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Elpis Israel
by Dr. John Thomas

The men of Dedan are in the list given by Ezekiel of the traders in the Tyrian fairs.

The Dedanim carried thither the ivory and ebony which they procured from "the many isles" to the eastward, and "precious clothes for chariots".

Sheba carried the "chief of all spices, precious stones, and gold".

Dedan and Sheba were those parts of Arabia which lay convenient to the ivory, gold, precious stones, and spice countries of Africa and India.

The Sultan of Muscat now rules the country of Dedan; while the British have planted their standard on the soil of Sheba, at Aden, the Gibraltar of the Red Sea, and key of Egypt.

Victoria may therefore be said to be the Queen of Sheba, who may possibly live to lay her crown and treastures at the feet of the "greater than Solomon," and to fall back into the ranks of "the common people;" and, if not a prisoner of State, to sink at least into an undistinguished member of the community.

The British power is the lion-power of Sheba.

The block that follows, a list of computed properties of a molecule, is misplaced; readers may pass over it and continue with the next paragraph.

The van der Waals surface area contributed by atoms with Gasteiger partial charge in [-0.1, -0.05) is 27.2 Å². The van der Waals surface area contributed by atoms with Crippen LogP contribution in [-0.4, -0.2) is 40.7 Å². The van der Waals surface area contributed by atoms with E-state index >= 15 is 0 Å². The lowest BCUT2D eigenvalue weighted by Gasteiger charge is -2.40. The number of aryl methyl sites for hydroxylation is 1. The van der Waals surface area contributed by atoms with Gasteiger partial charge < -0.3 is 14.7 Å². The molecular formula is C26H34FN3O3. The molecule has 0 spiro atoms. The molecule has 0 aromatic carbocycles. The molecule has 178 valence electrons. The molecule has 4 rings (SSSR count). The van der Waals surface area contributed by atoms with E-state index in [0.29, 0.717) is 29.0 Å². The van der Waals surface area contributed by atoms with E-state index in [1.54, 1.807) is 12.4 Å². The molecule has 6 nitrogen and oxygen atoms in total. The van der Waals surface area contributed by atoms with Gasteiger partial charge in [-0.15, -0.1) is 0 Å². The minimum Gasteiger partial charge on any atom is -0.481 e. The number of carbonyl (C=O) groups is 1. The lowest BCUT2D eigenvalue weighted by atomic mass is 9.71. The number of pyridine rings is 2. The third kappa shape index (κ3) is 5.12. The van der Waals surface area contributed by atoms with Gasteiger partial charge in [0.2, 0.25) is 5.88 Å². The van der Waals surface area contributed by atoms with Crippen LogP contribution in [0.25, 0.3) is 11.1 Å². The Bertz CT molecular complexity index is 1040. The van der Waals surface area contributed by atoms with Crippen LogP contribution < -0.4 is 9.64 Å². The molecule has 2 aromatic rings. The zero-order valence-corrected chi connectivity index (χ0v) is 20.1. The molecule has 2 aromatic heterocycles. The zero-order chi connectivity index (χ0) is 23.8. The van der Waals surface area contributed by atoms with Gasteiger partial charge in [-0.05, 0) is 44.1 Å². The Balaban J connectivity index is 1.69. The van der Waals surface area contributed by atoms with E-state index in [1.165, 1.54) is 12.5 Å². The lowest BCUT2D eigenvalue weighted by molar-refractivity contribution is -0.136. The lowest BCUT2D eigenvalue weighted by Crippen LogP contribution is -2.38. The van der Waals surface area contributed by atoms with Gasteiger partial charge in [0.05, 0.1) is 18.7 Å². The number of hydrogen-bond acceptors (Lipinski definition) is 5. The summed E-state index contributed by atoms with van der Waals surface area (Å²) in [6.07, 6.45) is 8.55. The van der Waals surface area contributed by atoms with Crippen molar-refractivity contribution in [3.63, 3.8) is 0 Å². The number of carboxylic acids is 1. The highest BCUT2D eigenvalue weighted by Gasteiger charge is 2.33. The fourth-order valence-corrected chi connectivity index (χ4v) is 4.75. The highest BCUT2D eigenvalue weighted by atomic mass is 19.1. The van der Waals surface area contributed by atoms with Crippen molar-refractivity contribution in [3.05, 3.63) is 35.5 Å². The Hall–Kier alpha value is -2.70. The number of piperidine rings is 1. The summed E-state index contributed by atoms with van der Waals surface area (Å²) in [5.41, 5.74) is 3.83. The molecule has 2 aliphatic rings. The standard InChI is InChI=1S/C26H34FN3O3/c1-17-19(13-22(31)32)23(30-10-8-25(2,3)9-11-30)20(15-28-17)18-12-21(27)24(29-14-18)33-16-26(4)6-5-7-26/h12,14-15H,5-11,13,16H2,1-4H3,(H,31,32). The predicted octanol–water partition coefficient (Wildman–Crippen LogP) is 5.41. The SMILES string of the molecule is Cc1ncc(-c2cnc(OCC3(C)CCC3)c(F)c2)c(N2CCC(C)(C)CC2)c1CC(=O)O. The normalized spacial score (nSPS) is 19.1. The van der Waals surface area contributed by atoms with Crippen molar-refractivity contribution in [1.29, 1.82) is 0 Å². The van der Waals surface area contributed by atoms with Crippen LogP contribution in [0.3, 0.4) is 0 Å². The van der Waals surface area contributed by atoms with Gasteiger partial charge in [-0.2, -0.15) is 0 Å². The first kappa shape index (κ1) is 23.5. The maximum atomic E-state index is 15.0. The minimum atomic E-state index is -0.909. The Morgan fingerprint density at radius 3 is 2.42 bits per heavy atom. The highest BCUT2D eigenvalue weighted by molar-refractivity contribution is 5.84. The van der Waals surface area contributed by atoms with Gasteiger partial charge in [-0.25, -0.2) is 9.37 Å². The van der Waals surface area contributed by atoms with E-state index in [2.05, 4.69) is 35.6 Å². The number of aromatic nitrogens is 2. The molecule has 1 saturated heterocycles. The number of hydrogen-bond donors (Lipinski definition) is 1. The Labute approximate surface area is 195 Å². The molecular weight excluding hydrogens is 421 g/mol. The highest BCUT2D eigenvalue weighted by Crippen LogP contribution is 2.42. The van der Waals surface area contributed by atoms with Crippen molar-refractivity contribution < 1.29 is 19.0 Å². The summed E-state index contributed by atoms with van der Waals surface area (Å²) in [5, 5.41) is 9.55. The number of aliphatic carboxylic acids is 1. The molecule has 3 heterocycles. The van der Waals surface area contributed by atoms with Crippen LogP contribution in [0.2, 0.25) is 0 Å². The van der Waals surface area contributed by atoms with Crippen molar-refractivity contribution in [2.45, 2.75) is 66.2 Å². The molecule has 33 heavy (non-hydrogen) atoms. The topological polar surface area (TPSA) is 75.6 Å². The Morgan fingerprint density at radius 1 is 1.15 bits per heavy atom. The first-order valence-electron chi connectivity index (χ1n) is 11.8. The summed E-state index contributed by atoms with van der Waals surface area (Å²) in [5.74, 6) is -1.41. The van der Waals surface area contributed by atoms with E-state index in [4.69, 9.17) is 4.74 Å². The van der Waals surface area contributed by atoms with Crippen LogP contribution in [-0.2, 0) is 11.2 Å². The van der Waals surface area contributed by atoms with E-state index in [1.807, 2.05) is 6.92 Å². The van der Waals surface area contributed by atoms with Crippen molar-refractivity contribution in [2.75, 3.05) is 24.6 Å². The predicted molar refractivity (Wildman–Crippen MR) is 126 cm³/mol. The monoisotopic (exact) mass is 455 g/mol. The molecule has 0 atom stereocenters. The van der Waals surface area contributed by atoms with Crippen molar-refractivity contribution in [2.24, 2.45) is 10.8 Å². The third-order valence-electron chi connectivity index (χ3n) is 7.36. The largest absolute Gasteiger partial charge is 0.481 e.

As to Tarshish, there were two countries of that name in the geography of the ancients.

Jehoshaphat built ships at Ezion-geber, a port of the Red Sea, that they might sail thence to Tarshish.

Now, it will be seen by the map that they could only sail southward towards the straits of Bab-el-Mandeb, from which they might then steer east, or north, for India.

As they did not sail by compass in those days, but coastwise, they would creep round the coast of Arabia, and so make for Hindostan.

They might have sailed southward again along the coast of Africa instead of to India; but it is not likely they did, as the commerce of the time was with the civilized world, and not the savage.

The voyage occupied them three years.

In the days of Solomon the trade was shared between Israel and the Tyrians; for "he had at sea a navy of Tarshish with the navy of Hiram; once in three years came the navy of Tarshish bringing gold and silver, ivory, and apes, and peacocks".

These products point to India as the Eastern Tarshish -- a country which has always conferred maritime ascendancy on the power which has possessed its trade and been its carrier to the nations.

But there was also a Tarshish to the north west of Judea.

This appears in the case of Jonah, who embarked at Joppa, now Jaffa, on the Mediterranean, "to flee unto Tarshish from the presence of the Lord".

It is evident he must have sailed westward.

It is not exactly known where the western Tarshish was situated.

It was a country, however,

not a city, whose "merchants" frequented the Tyrian fairs.

Addressing Tyre, the prophet says, "Tarshish was thy merchant by reason of the multitude of all kinds of riches; with silver, iron, tin, and lead they traded in thy fairs".

[Zech. xiv. Isaiah xxix. 5-8. Ezek. xxxviii. 18-22. Psalm cxlix.]